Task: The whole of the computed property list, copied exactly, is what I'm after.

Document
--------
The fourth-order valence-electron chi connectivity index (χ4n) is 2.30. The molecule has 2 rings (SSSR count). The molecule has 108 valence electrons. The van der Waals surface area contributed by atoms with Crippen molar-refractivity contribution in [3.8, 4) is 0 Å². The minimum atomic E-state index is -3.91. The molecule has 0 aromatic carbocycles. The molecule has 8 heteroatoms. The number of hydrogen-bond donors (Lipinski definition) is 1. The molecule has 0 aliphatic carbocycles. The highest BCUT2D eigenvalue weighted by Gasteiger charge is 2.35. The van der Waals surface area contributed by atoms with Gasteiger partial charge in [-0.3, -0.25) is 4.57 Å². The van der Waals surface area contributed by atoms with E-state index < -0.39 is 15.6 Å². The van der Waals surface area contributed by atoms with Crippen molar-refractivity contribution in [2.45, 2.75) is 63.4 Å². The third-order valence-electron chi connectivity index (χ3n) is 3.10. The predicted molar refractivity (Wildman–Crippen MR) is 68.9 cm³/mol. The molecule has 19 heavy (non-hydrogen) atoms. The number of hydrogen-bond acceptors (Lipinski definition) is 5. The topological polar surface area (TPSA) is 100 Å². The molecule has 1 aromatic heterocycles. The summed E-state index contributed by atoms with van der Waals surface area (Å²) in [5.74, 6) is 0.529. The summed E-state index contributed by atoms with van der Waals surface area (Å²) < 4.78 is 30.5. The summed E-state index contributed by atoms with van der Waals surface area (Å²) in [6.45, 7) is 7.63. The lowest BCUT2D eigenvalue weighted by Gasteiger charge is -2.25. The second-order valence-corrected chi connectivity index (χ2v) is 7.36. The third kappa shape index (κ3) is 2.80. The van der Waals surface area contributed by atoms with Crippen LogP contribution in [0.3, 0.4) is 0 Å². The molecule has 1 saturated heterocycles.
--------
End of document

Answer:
The fourth-order valence-electron chi connectivity index (χ4n) is 2.30. The molecule has 2 rings (SSSR count). The molecule has 108 valence electrons. The van der Waals surface area contributed by atoms with Crippen molar-refractivity contribution in [3.8, 4) is 0 Å². The minimum atomic E-state index is -3.91. The molecule has 0 aromatic carbocycles. The molecule has 8 heteroatoms. The number of hydrogen-bond donors (Lipinski definition) is 1. The molecule has 0 aliphatic carbocycles. The highest BCUT2D eigenvalue weighted by Gasteiger charge is 2.35. The van der Waals surface area contributed by atoms with Gasteiger partial charge in [-0.3, -0.25) is 4.57 Å². The van der Waals surface area contributed by atoms with E-state index < -0.39 is 15.6 Å². The van der Waals surface area contributed by atoms with Crippen molar-refractivity contribution in [2.45, 2.75) is 63.4 Å². The third-order valence-electron chi connectivity index (χ3n) is 3.10. The predicted molar refractivity (Wildman–Crippen MR) is 68.9 cm³/mol. The molecule has 19 heavy (non-hydrogen) atoms. The number of hydrogen-bond acceptors (Lipinski definition) is 5. The topological polar surface area (TPSA) is 100 Å². The molecule has 1 aromatic heterocycles. The summed E-state index contributed by atoms with van der Waals surface area (Å²) in [5.74, 6) is 0.529. The summed E-state index contributed by atoms with van der Waals surface area (Å²) < 4.78 is 30.5. The summed E-state index contributed by atoms with van der Waals surface area (Å²) in [6.45, 7) is 7.63. The lowest BCUT2D eigenvalue weighted by Gasteiger charge is -2.25. The second-order valence-corrected chi connectivity index (χ2v) is 7.36. The third kappa shape index (κ3) is 2.80. The van der Waals surface area contributed by atoms with Crippen LogP contribution in [0.3, 0.4) is 0 Å². The molecule has 1 saturated heterocycles.